Water May be an Effective Treatment for Metabolic Syndrome

Summary: Drinking water can suppress the vasopressin hormone receptor, mitigating obesity and metabolic syndrome in mice.

Source: University of Colorado

Researchers at the University of Colorado Anschutz Medical Campus have discovered that fructose stimulates the release of vasopressin, a hormone linked to obesity and diabetes. They also found that water can suppress the hormone and alleviate these conditions in mice. 

“The clinical significance of this work is that it may encourage studies to evaluate whether simple increases in water intake may effectively mitigate obesity and metabolic syndrome,” said the study’s lead author Miguel A. Lanaspa, PhD, an associate professor at the University of Colorado School of Medicine specializing in renal disease and hypertension. 

The study was published today in the journal JCI Insight

Lanaspa and his colleague, Richard Johnson, MD, also a professor at the CU School of Medicine, wanted to understand why vasopressin, which maintains the body’s water levels, was elevated in those with obesity and diabetes. 

They fed mice sugar water, specifically fructose, and found that it stimulated the brain to make vasopressin. The vasopressin in turn stored the water as fat causing dehydration which triggered obesity. Treating the mice with non-sugary water reduced the obesity. 

According to Lanaspa, this is the first time scientists have shown how vasopressin acts on dietary sugar to cause obesity and diabetes. 

“We found that it does this by working through a particular vasopressin receptor known as V1b,” he said. “This receptor has been known for a while but no one has really understood its function. We found that mice lacking V1b were completely protected  from the effects of sugar.  We also show that the administration of water can suppress vasopressin and both prevent and treat obesity.” 

This shows glasses of water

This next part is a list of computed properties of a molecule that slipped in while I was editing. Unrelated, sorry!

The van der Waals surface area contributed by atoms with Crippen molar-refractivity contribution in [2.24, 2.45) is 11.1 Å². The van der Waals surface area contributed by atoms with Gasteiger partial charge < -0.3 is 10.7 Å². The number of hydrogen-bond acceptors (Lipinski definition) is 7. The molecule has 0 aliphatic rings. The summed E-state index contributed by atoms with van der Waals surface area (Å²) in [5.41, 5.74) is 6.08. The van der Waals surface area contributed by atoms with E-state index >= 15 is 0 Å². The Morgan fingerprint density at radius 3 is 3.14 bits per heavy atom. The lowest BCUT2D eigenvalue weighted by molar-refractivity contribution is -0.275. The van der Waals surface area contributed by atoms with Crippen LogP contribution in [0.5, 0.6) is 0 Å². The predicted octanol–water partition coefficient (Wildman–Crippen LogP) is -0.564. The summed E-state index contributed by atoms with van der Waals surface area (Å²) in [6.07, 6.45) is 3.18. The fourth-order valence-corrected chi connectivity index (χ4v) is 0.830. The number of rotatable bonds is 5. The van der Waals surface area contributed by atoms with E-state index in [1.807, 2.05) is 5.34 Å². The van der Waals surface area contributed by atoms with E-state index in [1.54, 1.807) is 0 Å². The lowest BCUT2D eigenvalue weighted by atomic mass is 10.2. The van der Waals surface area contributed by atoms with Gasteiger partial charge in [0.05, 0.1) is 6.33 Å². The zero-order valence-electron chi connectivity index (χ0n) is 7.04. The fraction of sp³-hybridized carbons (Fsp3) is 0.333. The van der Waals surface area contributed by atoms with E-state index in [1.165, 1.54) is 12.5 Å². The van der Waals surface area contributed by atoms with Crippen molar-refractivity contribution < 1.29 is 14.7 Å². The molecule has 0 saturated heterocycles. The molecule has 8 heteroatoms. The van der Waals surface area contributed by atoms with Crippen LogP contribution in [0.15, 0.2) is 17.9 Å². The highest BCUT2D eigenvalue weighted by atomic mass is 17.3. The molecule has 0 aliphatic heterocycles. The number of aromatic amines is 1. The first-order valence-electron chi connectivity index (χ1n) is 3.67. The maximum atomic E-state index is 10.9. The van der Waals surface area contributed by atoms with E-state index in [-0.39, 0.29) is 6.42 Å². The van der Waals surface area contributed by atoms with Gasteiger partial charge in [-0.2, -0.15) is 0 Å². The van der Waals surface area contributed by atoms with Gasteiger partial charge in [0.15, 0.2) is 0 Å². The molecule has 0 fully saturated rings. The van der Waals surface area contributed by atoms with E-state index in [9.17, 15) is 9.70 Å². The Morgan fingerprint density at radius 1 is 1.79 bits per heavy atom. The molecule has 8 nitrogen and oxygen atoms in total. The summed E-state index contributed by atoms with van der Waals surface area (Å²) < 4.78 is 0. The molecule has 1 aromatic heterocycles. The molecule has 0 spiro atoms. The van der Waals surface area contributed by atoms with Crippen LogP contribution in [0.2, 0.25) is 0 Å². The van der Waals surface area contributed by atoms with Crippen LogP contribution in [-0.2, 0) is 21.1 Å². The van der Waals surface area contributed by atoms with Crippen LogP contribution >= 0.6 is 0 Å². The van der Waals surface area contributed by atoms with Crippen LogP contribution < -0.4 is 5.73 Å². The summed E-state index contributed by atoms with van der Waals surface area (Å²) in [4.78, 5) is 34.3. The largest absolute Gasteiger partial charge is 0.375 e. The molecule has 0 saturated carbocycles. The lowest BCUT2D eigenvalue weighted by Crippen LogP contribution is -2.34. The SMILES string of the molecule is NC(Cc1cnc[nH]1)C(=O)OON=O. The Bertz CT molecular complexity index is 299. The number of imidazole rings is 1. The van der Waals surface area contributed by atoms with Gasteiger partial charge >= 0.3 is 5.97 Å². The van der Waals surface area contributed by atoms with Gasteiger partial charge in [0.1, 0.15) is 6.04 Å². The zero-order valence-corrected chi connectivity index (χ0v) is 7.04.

A hormone secreted by the brain called vasopressin stores fat and may trigger obesity and other ailments. Researchers have found that drinking water can suppress the hormone receptor in mice and mitigate obesity and metabolic syndrome. This opens the door to the possibility of using water as a therapy for humans with metabolic syndrome. Image is in the public domain

The researchers also discovered that dehydration can stimulate the formation of fat. 

“This explains why vasopressin is so high in desert mammals as they do not have easy access to water,” Johnson said. “So vasopressin conserves water by storing it as fat.” 

This data fits with observations showing that obese people often have signs of dehydration. It also explains why high salt diets may also cause obesity and diabetes. 

The researchers found that water therapy in mice effectively protected against metabolic syndrome – a collection of conditions including high blood pressure, high blood sugar and high triglyceride levels that increase the risk of heart disease, stroke and type 2 diabetes. 

“The best way to block vasopressin is to drink water,” Lanaspa said. “This is hopeful because it means we may have a cheap, easy way of improving our lives and treating metabolic syndrome.” 

Johnson summed up the findings this way. 

“Sugar drives metabolic syndrome in part by the activation of vasopressin. Vasopressin drives fat production likely as a mechanism for storing metabolic water,” he said. “The potential roles of hydration and salt reduction in the treatment of obesity and metabolic syndrome should be considered.”

About this metabolism research news

Source: University of Colorado
Contact: David Kelly – University of Colorado
Image: The image is in the public domain

Original Research: Open access.
Vasopressin mediates fructose-induced metabolic syndrome by activating the V1b receptor” by Miguel A. Lanaspa et al. JCI Insight


Vasopressin mediates fructose-induced metabolic syndrome by activating the V1b receptor

Subjects with obesity frequently have elevated serum vasopressin levels, noted by the stable analog, copeptin. Vasopressin acts primarily to reabsorb water via urinary concentration. However, fat is also a source of metabolic water, raising the possibility that vasopressin might have a role in fat accumulation. Fructose has also been reported to stimulate vasopressin. Here we tested the hypothesis that fructose induced metabolic syndrome is mediated by vasopressin. Orally administered fructose, glucose or high fructose corn syrup increased vasopressin (copeptin) concentrations and was mediated by fructokinase, an enzyme specific for fructose metabolism. Suppressing vasopressin with hydration both prevented and ameliorated fructose-induced metabolic syndrome. The vasopressin effects were mediated by the Vasopressin 1b receptor, as Vasopressin 1b receptor knockout mice were completely protected while V1a knockout paradoxically showed worse metabolic syndrome. The mechanism is likely mediated in part by de novo expression of V1b in the liver that amplifies fructokinase expression in response to fructose. Thus, our studies document a new role for vasopressin in water conservation via the accumulation of fat as a source of metabolic water. Clinically, it also suggests that increased water intake may be a beneficial way to both prevent or treat metabolic syndrome.

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